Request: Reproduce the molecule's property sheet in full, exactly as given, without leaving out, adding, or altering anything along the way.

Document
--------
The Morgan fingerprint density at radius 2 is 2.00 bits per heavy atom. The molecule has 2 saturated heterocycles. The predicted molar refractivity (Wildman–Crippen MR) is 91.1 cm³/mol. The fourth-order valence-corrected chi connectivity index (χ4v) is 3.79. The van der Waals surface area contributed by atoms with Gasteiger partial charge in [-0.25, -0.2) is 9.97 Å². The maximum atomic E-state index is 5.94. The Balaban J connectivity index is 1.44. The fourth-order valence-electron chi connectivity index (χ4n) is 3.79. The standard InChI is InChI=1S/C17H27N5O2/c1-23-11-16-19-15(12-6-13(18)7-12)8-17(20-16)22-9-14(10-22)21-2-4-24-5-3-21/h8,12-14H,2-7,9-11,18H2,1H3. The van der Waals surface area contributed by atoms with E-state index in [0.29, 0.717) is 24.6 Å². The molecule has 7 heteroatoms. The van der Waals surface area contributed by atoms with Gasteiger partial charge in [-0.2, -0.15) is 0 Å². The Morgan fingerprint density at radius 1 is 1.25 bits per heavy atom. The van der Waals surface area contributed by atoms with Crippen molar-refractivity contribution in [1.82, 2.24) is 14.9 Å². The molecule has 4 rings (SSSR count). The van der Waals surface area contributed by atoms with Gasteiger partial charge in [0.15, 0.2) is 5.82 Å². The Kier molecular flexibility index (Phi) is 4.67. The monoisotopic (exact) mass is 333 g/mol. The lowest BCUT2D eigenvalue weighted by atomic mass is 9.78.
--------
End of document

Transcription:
The Morgan fingerprint density at radius 2 is 2.00 bits per heavy atom. The molecule has 2 saturated heterocycles. The predicted molar refractivity (Wildman–Crippen MR) is 91.1 cm³/mol. The fourth-order valence-corrected chi connectivity index (χ4v) is 3.79. The van der Waals surface area contributed by atoms with Gasteiger partial charge in [-0.25, -0.2) is 9.97 Å². The maximum atomic E-state index is 5.94. The Balaban J connectivity index is 1.44. The fourth-order valence-electron chi connectivity index (χ4n) is 3.79. The standard InChI is InChI=1S/C17H27N5O2/c1-23-11-16-19-15(12-6-13(18)7-12)8-17(20-16)22-9-14(10-22)21-2-4-24-5-3-21/h8,12-14H,2-7,9-11,18H2,1H3. The van der Waals surface area contributed by atoms with E-state index in [0.29, 0.717) is 24.6 Å². The molecule has 7 heteroatoms. The van der Waals surface area contributed by atoms with Gasteiger partial charge in [-0.2, -0.15) is 0 Å². The Morgan fingerprint density at radius 1 is 1.25 bits per heavy atom. The van der Waals surface area contributed by atoms with Crippen molar-refractivity contribution in [1.82, 2.24) is 14.9 Å². The molecule has 4 rings (SSSR count). The van der Waals surface area contributed by atoms with Gasteiger partial charge in [0.15, 0.2) is 5.82 Å². The Kier molecular flexibility index (Phi) is 4.67. The monoisotopic (exact) mass is 333 g/mol. The lowest BCUT2D eigenvalue weighted by atomic mass is 9.78.